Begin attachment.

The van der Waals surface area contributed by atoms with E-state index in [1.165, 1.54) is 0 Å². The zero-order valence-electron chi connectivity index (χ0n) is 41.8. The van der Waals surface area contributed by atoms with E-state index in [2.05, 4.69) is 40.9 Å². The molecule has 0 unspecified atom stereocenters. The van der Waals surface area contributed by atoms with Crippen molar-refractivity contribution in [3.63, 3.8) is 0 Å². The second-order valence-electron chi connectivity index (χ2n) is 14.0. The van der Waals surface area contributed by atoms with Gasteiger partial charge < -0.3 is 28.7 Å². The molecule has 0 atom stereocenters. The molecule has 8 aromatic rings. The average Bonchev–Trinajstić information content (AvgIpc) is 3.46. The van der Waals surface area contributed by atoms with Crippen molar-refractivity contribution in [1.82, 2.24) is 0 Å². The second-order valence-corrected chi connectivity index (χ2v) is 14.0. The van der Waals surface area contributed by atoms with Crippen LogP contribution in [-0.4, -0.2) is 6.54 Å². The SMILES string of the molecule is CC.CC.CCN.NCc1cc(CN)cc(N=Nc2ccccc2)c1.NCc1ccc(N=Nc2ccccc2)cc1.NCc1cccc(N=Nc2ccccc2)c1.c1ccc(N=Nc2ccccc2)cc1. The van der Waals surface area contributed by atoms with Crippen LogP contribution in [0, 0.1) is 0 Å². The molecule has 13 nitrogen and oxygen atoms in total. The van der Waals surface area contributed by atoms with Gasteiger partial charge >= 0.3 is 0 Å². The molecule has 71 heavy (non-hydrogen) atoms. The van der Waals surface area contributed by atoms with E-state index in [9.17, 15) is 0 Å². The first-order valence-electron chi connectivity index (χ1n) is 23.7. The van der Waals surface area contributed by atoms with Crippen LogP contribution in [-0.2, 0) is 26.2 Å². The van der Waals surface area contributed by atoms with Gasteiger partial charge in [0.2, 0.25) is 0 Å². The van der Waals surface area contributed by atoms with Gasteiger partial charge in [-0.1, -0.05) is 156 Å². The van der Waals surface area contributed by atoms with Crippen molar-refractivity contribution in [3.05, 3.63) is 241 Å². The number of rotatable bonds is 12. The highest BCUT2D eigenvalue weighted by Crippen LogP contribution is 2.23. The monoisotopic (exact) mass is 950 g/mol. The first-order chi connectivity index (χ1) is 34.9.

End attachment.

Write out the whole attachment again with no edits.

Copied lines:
The van der Waals surface area contributed by atoms with E-state index in [1.165, 1.54) is 0 Å². The zero-order valence-electron chi connectivity index (χ0n) is 41.8. The van der Waals surface area contributed by atoms with E-state index in [2.05, 4.69) is 40.9 Å². The molecule has 0 unspecified atom stereocenters. The van der Waals surface area contributed by atoms with Crippen molar-refractivity contribution in [3.63, 3.8) is 0 Å². The second-order valence-electron chi connectivity index (χ2n) is 14.0. The van der Waals surface area contributed by atoms with Gasteiger partial charge < -0.3 is 28.7 Å². The molecule has 0 atom stereocenters. The molecule has 8 aromatic rings. The average Bonchev–Trinajstić information content (AvgIpc) is 3.46. The van der Waals surface area contributed by atoms with Crippen molar-refractivity contribution in [1.82, 2.24) is 0 Å². The second-order valence-corrected chi connectivity index (χ2v) is 14.0. The van der Waals surface area contributed by atoms with Crippen LogP contribution in [-0.4, -0.2) is 6.54 Å². The SMILES string of the molecule is CC.CC.CCN.NCc1cc(CN)cc(N=Nc2ccccc2)c1.NCc1ccc(N=Nc2ccccc2)cc1.NCc1cccc(N=Nc2ccccc2)c1.c1ccc(N=Nc2ccccc2)cc1. The van der Waals surface area contributed by atoms with Crippen LogP contribution in [0, 0.1) is 0 Å². The molecule has 13 nitrogen and oxygen atoms in total. The van der Waals surface area contributed by atoms with Gasteiger partial charge >= 0.3 is 0 Å². The molecule has 71 heavy (non-hydrogen) atoms. The van der Waals surface area contributed by atoms with E-state index in [9.17, 15) is 0 Å². The first-order valence-electron chi connectivity index (χ1n) is 23.7. The van der Waals surface area contributed by atoms with Crippen LogP contribution in [-0.2, 0) is 26.2 Å². The van der Waals surface area contributed by atoms with Gasteiger partial charge in [0.2, 0.25) is 0 Å². The van der Waals surface area contributed by atoms with Gasteiger partial charge in [-0.1, -0.05) is 156 Å². The van der Waals surface area contributed by atoms with Crippen molar-refractivity contribution in [3.05, 3.63) is 241 Å². The number of rotatable bonds is 12. The highest BCUT2D eigenvalue weighted by Crippen LogP contribution is 2.23. The monoisotopic (exact) mass is 950 g/mol. The first-order chi connectivity index (χ1) is 34.9.